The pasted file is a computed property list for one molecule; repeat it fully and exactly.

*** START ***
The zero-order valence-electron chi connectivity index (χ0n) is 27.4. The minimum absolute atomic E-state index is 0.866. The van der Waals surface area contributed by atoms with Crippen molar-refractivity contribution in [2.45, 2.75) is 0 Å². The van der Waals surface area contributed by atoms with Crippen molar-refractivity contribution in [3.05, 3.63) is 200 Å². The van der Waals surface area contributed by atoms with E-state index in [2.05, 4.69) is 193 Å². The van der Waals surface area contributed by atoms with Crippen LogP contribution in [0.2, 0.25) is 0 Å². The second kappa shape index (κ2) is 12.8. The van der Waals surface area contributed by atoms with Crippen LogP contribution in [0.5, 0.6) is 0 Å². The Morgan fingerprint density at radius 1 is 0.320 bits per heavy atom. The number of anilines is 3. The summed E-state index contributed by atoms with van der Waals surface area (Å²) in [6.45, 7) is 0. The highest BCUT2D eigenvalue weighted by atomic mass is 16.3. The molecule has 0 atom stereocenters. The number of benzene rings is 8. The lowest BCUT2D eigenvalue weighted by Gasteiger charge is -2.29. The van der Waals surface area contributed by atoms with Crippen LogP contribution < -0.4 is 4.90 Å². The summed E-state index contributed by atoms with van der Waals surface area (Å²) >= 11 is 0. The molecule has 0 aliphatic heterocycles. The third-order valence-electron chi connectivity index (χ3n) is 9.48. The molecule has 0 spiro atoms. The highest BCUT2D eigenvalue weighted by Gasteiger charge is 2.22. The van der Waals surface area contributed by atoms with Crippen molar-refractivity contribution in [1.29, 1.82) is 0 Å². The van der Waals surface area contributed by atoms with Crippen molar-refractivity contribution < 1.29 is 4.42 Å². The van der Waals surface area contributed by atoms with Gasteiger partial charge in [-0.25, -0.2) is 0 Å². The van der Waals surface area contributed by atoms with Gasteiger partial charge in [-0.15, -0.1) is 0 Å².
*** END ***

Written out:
The zero-order valence-electron chi connectivity index (χ0n) is 27.4. The minimum absolute atomic E-state index is 0.866. The van der Waals surface area contributed by atoms with Crippen molar-refractivity contribution in [2.45, 2.75) is 0 Å². The van der Waals surface area contributed by atoms with Crippen molar-refractivity contribution in [3.05, 3.63) is 200 Å². The van der Waals surface area contributed by atoms with E-state index in [2.05, 4.69) is 193 Å². The van der Waals surface area contributed by atoms with Crippen LogP contribution in [0.2, 0.25) is 0 Å². The second kappa shape index (κ2) is 12.8. The van der Waals surface area contributed by atoms with Crippen LogP contribution in [0.5, 0.6) is 0 Å². The Morgan fingerprint density at radius 1 is 0.320 bits per heavy atom. The number of anilines is 3. The summed E-state index contributed by atoms with van der Waals surface area (Å²) in [6.45, 7) is 0. The highest BCUT2D eigenvalue weighted by atomic mass is 16.3. The molecule has 0 atom stereocenters. The number of benzene rings is 8. The lowest BCUT2D eigenvalue weighted by Gasteiger charge is -2.29. The van der Waals surface area contributed by atoms with Crippen LogP contribution < -0.4 is 4.90 Å². The summed E-state index contributed by atoms with van der Waals surface area (Å²) >= 11 is 0. The molecule has 0 aliphatic heterocycles. The third-order valence-electron chi connectivity index (χ3n) is 9.48. The molecule has 0 spiro atoms. The highest BCUT2D eigenvalue weighted by Gasteiger charge is 2.22. The van der Waals surface area contributed by atoms with Crippen molar-refractivity contribution in [1.29, 1.82) is 0 Å². The van der Waals surface area contributed by atoms with Crippen molar-refractivity contribution < 1.29 is 4.42 Å². The van der Waals surface area contributed by atoms with Gasteiger partial charge in [-0.25, -0.2) is 0 Å². The van der Waals surface area contributed by atoms with Gasteiger partial charge in [-0.15, -0.1) is 0 Å².